Recently (July 24) Antonio Carlos Lemgruber argued that the “overvaluation problem” of the Brazilian currency was somewhat overblown, albeit he concluded that some “overvaluation” (about 30% with respect to the major currencies) could be identified. Depending on the base period used for comparison of the appreciation of a set of currencies against the US Dollar (all measured as the domestic currency price of one dollar), any result is possible, including the favorite for Brazilian manufactured exporters, that the real is the currency that has shown the greatest appreciation relative to the dollar.
The problem in this kind of analysis, as Lemgruber states, is to choose the base period. He adopts a “King Solomon wisdom” type solution: neither July 2004 nor January 2001, but somewhere close to the midpoint of the two extremes, say, July 2003. But that is just as arbitrary as the two extremes and so is not a “solution” at all.
As I will argue there is a more structured way to find an adequate base period in this particular case once we note that most currencies (those not tied officially to the dollar) began appreciating after the end of 2001. What happened around that time? As for most things nowadays, for good or ill, the culprit is China. In December 2001 China was admitted to the WTO, becoming a full-fledged member of the “trading club”. Figure 1 and 2 show what happened to commodity prices (CRB) and to Chinese trade after that point.
Chinese exports went up by a factor of 4.5 from 2002 to 2007, while imports multiplied by 4. The CRB index of commodities fell after the Asian crisis of mid 1997, staying down for the next three years before surging in early 2002. With world-wide growth staying strong the US did not have to play its role of “buyer of last resort” that had contributed to avoid a global slump in the aftermath of the Asian crisis of 1997. Commodity prices went up and the dollar went down relative to most currencies.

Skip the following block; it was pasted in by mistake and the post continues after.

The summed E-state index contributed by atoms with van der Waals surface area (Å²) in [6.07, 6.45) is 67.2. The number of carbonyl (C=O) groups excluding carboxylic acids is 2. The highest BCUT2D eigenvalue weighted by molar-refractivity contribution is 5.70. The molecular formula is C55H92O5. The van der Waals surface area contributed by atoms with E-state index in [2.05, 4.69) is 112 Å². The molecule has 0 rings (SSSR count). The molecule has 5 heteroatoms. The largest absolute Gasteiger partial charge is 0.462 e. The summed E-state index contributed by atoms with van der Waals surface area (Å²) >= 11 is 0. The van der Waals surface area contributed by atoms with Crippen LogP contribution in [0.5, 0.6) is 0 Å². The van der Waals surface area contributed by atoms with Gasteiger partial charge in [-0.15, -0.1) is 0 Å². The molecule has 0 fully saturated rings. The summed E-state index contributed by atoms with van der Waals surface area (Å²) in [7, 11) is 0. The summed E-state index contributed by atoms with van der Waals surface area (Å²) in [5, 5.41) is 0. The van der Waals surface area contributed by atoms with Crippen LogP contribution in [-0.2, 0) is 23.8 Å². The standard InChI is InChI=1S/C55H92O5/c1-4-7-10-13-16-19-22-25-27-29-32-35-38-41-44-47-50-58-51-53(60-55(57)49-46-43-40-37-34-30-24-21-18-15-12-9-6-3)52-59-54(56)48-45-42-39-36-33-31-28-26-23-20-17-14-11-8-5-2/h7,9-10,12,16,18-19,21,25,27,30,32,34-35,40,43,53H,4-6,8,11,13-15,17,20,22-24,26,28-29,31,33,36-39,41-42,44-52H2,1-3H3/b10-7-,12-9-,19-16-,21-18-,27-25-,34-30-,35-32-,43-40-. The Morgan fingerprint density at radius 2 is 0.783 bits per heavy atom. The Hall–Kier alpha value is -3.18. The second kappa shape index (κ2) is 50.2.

Figure 4 illustrates the real appreciation of the euro, Brazilian real, Australian dollar and the trade-weighted index1 of a broad set of currencies (including the ones pegged to the dollar) from a base established in December 2001.
There is nothing special about the Brazilian currency, except for the initial depreciation. But this “contrarian” move was the direct result of the initial fear that leftist presidential candidate Lula was likely to win the October 2002 election. Lula´s discourse when elected placated those fears and the real joined the other currencies appreciating relative to the dollar.
It is easily seen why different choices of base period give widely different information. It all hangs on the strong initial depreciation.
Brazil is an important commodity exporter. So is Australia (but not the eurozone countries). Figure 4 illustrates with the example of Australia what happens to the domestic currency exchange rate following a positive terms of trade shock like the one experienced after 2001.
The strong correlation is evident. Notice that in 2004 – 2005, when commodity prices remained stable, the A$ stopped appreciating, resuming the trend when commodity prices climbed again.
Given the diverse interest rate behavior in the various countries and regions, it appears that world growth and commodity price factors have been more important in determining exchange rate behavior. If so, when (if) a world growth slowdown materializes we should observe a resumption of dollar appreciation.
(1) Since the real, A$ and euro exchange rates are not calculated on a trade-weighted basis, they overestimate the degree of appreciation. The same pattern of significant appreciation is observed for currencies that are not “commodity-based”.